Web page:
The Dow shot up 152 points yesterday…following an announcement that Greek voters had approved more austerity measures.
So, the Greek crisis has been solved…Dominique Strauss-Kahn may not have raped that hotel maid, after all…and the Chinese are buying euros.
Whew… A close call! But now the Greek crisis is behind us. We can get back to work…and all get rich.
The French and Germans will pretend to fix the problem. The Greeks will pretend to cut spending. And lenders can pretend to get their money back.
But what happened to all that debt that Greece couldn’t pay?
Wait a minute… We know what you’re thinking. You’re thinking that now that the crisis is behind us, interest rates can return to normal. And at normal interest rates there isn’t any problem. After all, it was just a temporary problem caused by jittery and greedy lenders, right? And as long as the full weight and credit of the European financial authorities – with some help from their colleagues East and West – is behind the Greeks, everything should be all right. The Greeks can borrow money to plug holes in their budget and pay the interest on past loans.
And you’re right – sort of.
Well, you would be right if lenders were born yesterday. They would just lend more and more so the Greeks could borrow more and more, forever and ever, amen.
And don’t forget the rest of Europe’s debtors – Ireland, Spain, and Portugal, for example. They’re in the same boat, more or less. They need to borrow money now, largely to service the debt they borrowed before. And as long as interest rates don’t rise, this can go on for a long time.
But what if lenders had been around the block once or twice? It’s often said that the stock market is about the future. The bond market is about the here and now. But what if bond buyers suddenly recalled how they got mugged the last time they went around the corner? What if they remembered what happens when debtors borrow so much that they could never pay it back?
Wouldn’t that lead them to think that…
1.) Lending more would be a mistake
Well, you can imagine as well as we can.
The Greeks owe too much. So do a number of European countries…and so does the United States of America.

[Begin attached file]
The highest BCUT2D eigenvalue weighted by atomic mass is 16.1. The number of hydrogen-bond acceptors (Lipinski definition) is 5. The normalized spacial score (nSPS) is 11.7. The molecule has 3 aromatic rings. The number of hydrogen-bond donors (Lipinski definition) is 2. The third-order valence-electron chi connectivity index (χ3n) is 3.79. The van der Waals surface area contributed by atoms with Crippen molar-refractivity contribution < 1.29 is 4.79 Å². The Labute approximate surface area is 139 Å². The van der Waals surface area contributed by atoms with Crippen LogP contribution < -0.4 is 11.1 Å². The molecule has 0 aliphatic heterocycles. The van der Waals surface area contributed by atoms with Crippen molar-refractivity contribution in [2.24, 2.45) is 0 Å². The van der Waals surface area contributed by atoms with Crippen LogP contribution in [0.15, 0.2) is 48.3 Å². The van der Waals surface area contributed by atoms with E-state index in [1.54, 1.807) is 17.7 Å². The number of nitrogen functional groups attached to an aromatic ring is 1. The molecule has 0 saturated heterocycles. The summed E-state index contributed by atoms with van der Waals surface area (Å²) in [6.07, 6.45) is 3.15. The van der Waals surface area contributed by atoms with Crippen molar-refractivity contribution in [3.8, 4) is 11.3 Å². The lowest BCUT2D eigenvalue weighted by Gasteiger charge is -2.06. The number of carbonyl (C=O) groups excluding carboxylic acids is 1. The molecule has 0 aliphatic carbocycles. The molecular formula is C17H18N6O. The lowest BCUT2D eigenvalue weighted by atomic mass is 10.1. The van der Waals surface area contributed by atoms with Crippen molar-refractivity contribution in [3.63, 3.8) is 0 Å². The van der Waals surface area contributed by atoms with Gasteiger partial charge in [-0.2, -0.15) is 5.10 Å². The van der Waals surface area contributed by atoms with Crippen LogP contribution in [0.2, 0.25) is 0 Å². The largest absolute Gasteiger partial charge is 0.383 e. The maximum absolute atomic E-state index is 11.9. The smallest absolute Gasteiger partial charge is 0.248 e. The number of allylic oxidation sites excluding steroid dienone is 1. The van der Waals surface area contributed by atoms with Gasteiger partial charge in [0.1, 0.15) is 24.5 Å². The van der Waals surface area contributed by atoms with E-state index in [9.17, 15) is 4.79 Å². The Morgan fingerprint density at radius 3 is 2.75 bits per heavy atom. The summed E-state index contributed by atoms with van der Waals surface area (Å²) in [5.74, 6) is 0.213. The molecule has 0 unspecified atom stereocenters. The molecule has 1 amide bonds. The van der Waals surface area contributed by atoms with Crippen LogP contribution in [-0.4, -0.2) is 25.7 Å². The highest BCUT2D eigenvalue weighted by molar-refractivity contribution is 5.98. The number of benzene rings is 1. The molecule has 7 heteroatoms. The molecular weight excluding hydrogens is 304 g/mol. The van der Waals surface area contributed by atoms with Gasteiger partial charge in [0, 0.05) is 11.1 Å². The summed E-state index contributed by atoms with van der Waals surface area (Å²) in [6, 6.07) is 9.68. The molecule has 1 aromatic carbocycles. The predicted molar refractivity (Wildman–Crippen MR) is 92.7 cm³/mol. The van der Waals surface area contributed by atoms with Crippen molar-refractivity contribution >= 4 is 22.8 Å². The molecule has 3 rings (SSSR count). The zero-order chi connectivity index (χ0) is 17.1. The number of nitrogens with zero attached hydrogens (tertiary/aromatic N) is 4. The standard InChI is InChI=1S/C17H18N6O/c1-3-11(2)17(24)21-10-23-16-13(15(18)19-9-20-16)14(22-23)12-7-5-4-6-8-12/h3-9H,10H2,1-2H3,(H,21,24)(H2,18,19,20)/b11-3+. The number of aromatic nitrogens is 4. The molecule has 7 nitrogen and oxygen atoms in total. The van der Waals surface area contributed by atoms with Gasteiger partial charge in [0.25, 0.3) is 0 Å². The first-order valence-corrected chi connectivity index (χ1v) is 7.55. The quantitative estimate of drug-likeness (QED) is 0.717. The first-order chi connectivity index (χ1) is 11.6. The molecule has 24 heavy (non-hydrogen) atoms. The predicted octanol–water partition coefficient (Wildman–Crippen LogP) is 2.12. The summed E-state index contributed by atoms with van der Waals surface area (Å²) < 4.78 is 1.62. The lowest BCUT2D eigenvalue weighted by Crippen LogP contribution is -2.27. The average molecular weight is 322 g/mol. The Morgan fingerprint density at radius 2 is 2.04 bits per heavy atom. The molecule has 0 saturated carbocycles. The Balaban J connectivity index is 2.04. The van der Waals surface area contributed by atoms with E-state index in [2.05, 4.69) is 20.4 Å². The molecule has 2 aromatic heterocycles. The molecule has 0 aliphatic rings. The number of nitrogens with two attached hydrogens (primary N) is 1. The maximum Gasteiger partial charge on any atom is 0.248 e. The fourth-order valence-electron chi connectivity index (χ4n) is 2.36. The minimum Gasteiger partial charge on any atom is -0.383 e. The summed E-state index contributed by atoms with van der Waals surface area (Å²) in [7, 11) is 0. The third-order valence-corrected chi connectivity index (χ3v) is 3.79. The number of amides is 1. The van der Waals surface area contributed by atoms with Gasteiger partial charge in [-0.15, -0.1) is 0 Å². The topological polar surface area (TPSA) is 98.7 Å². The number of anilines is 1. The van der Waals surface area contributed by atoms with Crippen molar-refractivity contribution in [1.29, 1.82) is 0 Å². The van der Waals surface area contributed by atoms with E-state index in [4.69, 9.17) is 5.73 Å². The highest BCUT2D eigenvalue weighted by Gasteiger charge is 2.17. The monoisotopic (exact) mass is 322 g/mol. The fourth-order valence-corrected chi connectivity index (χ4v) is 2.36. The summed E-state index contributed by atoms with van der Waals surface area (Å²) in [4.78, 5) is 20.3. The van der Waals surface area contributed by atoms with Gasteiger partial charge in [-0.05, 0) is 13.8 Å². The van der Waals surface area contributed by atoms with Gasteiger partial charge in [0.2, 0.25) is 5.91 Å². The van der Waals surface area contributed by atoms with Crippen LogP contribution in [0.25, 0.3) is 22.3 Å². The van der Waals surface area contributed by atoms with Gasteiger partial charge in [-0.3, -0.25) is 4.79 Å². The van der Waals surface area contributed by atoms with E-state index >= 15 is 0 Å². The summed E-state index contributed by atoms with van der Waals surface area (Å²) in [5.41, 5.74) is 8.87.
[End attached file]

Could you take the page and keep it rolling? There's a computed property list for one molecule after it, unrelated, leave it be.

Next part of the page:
What do we mean by “too much?” Well, nothing precise. But if you add up all the debt, it comes to over 100% of GDP. Which means, you ‘normally’ would need to devote something like 5% of GDP or more to pay the interest on it. And if a government can collect 20% or 30% of GDP in taxes, it means it has to devote as much as a quarter of all tax receipts just to cover the interest on money it already spent.
Imagine that you were in that position. Theoretically, you could still be okay. You could stop spending beyond your means…and then ‘grow your way out of debt.’ But that’s not what happens. Crowds of zombies take to the streets. Political pressures force governments to keep spending. And if your deficit is greater than your growth rate, you’re going deeper into debt.
Let’s see…the US has a GDP growth rate (taking the feds at their word) of less than 2%. What’s the deficit? About 10%? Hmmm…not good.
But this math is obvious, isn’t it? Even to the people who buy bonds, right?
So how come US bonds have generally been going up, not down?
That’s the real question, isn’t it?
NB: the Chinese are buying euros.
Bill Bonnerfor The Daily Reckoning
Since founding Agora Inc. in 1979, Bill Bonner has found success and garnered camaraderie in numerous communities and industries. A man of many talents, his entrepreneurial savvy, unique writings, philanthropic undertakings, and preservationist activities have all been recognized and awarded by some of America's most respected authorities. Along with Addison Wiggin, his friend and colleague, Bill has written two New York Times best-selling books, Financial Reckoning Day and Empire of Debt. Both works have been critically acclaimed internationally. With political journalist Lila Rajiva, he wrote his third New York Times best-selling book, Mobs, Messiahs and Markets, which offers concrete advice on how to avoid the public spectacle of modern finance. Since 1999, Bill has been a daily contributor and the driving force behind The Daily Reckoning. Dice Have No Memory: Big Bets & Bad Economics from Paris to the Pampas, the newest book from Bill Bonner, is the definitive compendium of Bill's daily reckonings from more than a decade: 1999-2010.
Tax the rich.
Pay your bills.
We’ve given China most of our factories.
We’ve given China most of our patents
We’ve given China all of our technology
The only thing China gave was slaves.
You didn’t answer this question, but I would suppose the answer is because the Fed is buying US Bonds. As you know they have been for some time to artificially keep interest rates low in hope to create inflation and monetize the debt.
Maybe the Fed is buying US government bonds because they are a safe haven? In effect, they are fleeing to safety just like they did in the 1930′s.
Yeah, but when does the house of cards fall down?
I want to be out of town.
Mikie’s right, Bill.
You promise us Armageddon, the final days, Omega. And we are solemn believers.
But tell us “Quando, quando, quando?”.
“When does the house of cards fall down?”
That is out of our hands. But you’ll known it when it happens.
Even the Red Chinese are fleeing to the safety of U.S. Treasuries now.
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